Distinguishing Human Users from Bots: Methods and Assessments

Distinguishing Human Users from Bots: Methods and Assessments

M. Hassan Shirali-Shahreza (Amirkabir University of Technology, Iran) and Sajad Shirali-Shahreza (University of Toronto, Canada & Sharif University of Technology, Iran)
Copyright: © 2014 |Pages: 18
DOI: 10.4018/978-1-4666-4789-3.ch010
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Abstract

Human Interactive Proof (HIP) systems have been introduced to distinguish between various groups of users. CAPTCHA methods are one of the important branches of HIP systems, which are used to distinguish between human users and computer programs automatically and block automated computer programs form abusing Web services. The goal of these systems is to ask questions, which human users can easily answer but current computer programs cannot. In this chapter, the authors collect different pioneering works, which are done on CAPTCHA systems and create a complete survey of them. They collect more than 100 published works and classify them into 3 categories. This chapter contains different works, which are done for creating CAPTCHA methods and assessing CAPTCHA methods from different aspects, including the attacks done against CAPTCHA methods. This chapter can be used by researchers in CAPTCHA domains to quickly find previous works.
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Introduction

Many aspects of human life are affected by the expansion of the World-Wide Web (WWW). In particular, in developed countries, many daily affairs from daily shopping to education and commerce can be done using the Internet. A common action which is done in most websites, especially those belonging to commercial and administrative applications, is to fill out registration forms for certain purposes. After filling out the forms by entering the required information, the individuals are allowed to login into that website and carry out certain jobs.

Unfortunately, there are persons who abuse Web services by writing programs which do automatic false registration in websites. These programs automatically fill out forms with incorrect information in order to enroll in the site. This wastes a large volume of the resources of the site in favor of the profit-seeking programmers and reduces the performance of the system.

Various methods have been presented in order to prevent such attacks, aiming at distinguishing between human users and computer programs. The main characteristic of these methods should be their automaticity so as to be run only by using the computer; because examination of a large bulk of registration on the Internet Web sites by human forces requires a great deal of time and expense and in some cases, such as email services Web sites, using human force for examining the registration forms is practically impossible. Therefore, it is necessary to use automatic systems to distinguish human users from computer programs.

In the discussions of artificial intelligence (AI), a test known as the Turing test (Turing, 1950) is proposed for testing the intelligence of a computer. In this test, a human person and a computer are put in two different rooms and a human interrogator in a third room asks them questions. If the interrogator cannot recognize which room the computer is in and which room the human, it is said that the computer has passed the Turing test.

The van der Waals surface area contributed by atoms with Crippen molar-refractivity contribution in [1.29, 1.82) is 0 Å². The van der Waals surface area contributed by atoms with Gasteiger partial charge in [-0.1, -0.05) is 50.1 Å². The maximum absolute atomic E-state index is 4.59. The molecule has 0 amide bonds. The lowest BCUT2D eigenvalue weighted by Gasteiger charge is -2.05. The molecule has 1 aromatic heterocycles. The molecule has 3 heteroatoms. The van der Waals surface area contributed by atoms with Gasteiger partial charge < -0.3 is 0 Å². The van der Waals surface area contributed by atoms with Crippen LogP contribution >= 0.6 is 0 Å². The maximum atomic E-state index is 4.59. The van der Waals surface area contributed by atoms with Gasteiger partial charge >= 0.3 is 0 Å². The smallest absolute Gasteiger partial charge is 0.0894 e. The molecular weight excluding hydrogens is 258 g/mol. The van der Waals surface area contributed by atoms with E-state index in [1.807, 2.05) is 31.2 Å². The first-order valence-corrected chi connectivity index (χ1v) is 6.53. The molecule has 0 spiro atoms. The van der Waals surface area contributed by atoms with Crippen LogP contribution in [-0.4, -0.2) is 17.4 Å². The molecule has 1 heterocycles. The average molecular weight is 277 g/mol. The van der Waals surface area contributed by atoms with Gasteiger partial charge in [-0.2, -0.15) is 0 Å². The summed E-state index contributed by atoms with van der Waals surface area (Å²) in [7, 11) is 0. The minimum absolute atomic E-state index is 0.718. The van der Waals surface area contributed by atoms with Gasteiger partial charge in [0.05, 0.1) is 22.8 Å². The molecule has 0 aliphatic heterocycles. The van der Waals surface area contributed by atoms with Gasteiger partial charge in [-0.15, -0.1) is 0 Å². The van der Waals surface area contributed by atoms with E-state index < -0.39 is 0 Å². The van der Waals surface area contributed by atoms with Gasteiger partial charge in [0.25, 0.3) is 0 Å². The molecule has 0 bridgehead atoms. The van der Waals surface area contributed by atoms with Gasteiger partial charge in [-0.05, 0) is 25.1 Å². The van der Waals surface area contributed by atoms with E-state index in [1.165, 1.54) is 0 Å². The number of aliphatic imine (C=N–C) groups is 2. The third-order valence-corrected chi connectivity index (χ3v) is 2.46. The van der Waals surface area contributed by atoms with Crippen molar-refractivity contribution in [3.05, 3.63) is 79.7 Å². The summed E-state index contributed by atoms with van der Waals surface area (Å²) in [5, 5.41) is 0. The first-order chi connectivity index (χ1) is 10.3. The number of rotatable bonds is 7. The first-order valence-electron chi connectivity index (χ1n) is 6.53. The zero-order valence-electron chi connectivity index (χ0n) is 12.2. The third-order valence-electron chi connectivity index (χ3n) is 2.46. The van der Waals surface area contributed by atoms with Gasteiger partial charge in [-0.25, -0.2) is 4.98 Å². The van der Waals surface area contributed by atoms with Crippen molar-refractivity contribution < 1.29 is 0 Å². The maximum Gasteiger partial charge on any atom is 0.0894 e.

A similar method to the Turing test can be used to distinguish human users from computer programs with the difference that the human interrogator is replaced with a computer. The computer interrogator asks questions from the applicant to distinguish between the human user and the computer program. These methods are known as CAPTCHA (Completely Automated Public Turing test to tell Computers and Human Apart), after the CAPTCHA project which is done at Carnegie Mellon University (von Ahn et al., 2004). Therefore, the main focus of these methods is on questions that the human user can easily answer but the present computer programs are hardly likely to be able to answer.

The CAPTCHA methods were successful in blocking automated programs from abusing Web services. The developers of first known CAPTCHA method, which is developed in AltaVista, said that their method could successfully block more than 95% of spam URL’s added to AltaVista search engine during its first year usage in 1997 (Baird & Popat, 2002). With the increase of spammers during past years, more websites are using CAPTCHA in their Web services to protect their services from abusing by spammers.

Nowadays, we are facing CAPTCHA on many websites: whenever we want to register for an account in a website, when we want to post a comment to a blog, when we are reporting a bug for a product, or even if we are using a service more than usual, such as when we are sending too much search queries to a website or trying more than 3 times to enter our email password. Their success made this field an attractive field for researchers and many works are done for designing CAPTCHA methods and assessing their robustness to attacks.

The aim of this chapter is to provide a complete survey of works done on CAPTCHA. As we will see in section 2, there are a number of surveys of CAPTCHA methods, but they are not broad. This survey tries to be comprehensive, which it means that we are collecting nearly all of the published works done on CAPTCHA including different papers reporting a work and also technical reports which are describing the work in more details. A shorter version of this survey is presented in Shirali-Shahreza & Shirali-Shahreza (2008d). This chapter is an expanded version which covers more methods with more detail discussion. We are also adding a new section for covering methods which are especially designed for disabled people, because we think that it is an important topic and is an open field for further research.

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